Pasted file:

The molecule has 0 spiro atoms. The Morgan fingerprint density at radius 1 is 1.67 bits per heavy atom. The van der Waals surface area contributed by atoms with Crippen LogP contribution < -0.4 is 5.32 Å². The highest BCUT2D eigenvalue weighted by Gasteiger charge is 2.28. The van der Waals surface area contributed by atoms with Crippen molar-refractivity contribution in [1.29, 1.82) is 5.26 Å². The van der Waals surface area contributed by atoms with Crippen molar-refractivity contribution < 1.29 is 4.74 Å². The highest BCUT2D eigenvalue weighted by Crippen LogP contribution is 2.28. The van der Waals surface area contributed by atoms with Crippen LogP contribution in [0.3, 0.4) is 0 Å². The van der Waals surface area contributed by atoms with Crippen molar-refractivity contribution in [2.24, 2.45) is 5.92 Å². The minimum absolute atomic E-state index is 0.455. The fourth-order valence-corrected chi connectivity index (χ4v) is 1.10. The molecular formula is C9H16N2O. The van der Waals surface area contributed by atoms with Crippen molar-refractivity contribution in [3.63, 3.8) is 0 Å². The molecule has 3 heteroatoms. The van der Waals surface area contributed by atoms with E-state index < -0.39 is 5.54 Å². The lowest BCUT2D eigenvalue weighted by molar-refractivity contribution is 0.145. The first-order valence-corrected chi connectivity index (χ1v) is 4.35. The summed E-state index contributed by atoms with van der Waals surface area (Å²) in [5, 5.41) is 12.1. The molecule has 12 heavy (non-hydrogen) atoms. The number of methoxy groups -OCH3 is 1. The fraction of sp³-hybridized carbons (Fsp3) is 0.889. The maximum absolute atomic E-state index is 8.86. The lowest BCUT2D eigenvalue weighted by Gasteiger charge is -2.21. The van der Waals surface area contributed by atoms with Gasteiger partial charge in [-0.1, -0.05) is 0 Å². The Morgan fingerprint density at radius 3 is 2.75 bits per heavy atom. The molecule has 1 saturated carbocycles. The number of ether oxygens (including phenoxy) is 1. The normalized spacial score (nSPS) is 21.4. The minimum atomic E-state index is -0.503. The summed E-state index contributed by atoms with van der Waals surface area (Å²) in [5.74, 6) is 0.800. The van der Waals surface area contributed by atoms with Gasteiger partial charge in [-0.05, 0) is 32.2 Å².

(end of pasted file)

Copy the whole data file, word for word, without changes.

The molecule has 0 spiro atoms. The Morgan fingerprint density at radius 1 is 1.67 bits per heavy atom. The van der Waals surface area contributed by atoms with Crippen LogP contribution < -0.4 is 5.32 Å². The highest BCUT2D eigenvalue weighted by Gasteiger charge is 2.28. The van der Waals surface area contributed by atoms with Crippen molar-refractivity contribution in [1.29, 1.82) is 5.26 Å². The van der Waals surface area contributed by atoms with Crippen molar-refractivity contribution < 1.29 is 4.74 Å². The highest BCUT2D eigenvalue weighted by Crippen LogP contribution is 2.28. The van der Waals surface area contributed by atoms with Crippen LogP contribution in [0.3, 0.4) is 0 Å². The van der Waals surface area contributed by atoms with Crippen molar-refractivity contribution in [2.24, 2.45) is 5.92 Å². The minimum absolute atomic E-state index is 0.455. The fourth-order valence-corrected chi connectivity index (χ4v) is 1.10. The molecular formula is C9H16N2O. The van der Waals surface area contributed by atoms with Crippen molar-refractivity contribution in [3.63, 3.8) is 0 Å². The molecule has 3 heteroatoms. The van der Waals surface area contributed by atoms with E-state index < -0.39 is 5.54 Å². The lowest BCUT2D eigenvalue weighted by molar-refractivity contribution is 0.145. The first-order valence-corrected chi connectivity index (χ1v) is 4.35. The summed E-state index contributed by atoms with van der Waals surface area (Å²) in [5, 5.41) is 12.1. The molecule has 12 heavy (non-hydrogen) atoms. The number of methoxy groups -OCH3 is 1. The fraction of sp³-hybridized carbons (Fsp3) is 0.889. The maximum absolute atomic E-state index is 8.86. The lowest BCUT2D eigenvalue weighted by Gasteiger charge is -2.21. The van der Waals surface area contributed by atoms with Gasteiger partial charge in [-0.1, -0.05) is 0 Å². The Morgan fingerprint density at radius 3 is 2.75 bits per heavy atom. The molecule has 1 saturated carbocycles. The number of ether oxygens (including phenoxy) is 1. The normalized spacial score (nSPS) is 21.4. The minimum atomic E-state index is -0.503. The summed E-state index contributed by atoms with van der Waals surface area (Å²) in [5.74, 6) is 0.800. The van der Waals surface area contributed by atoms with Gasteiger partial charge in [-0.05, 0) is 32.2 Å².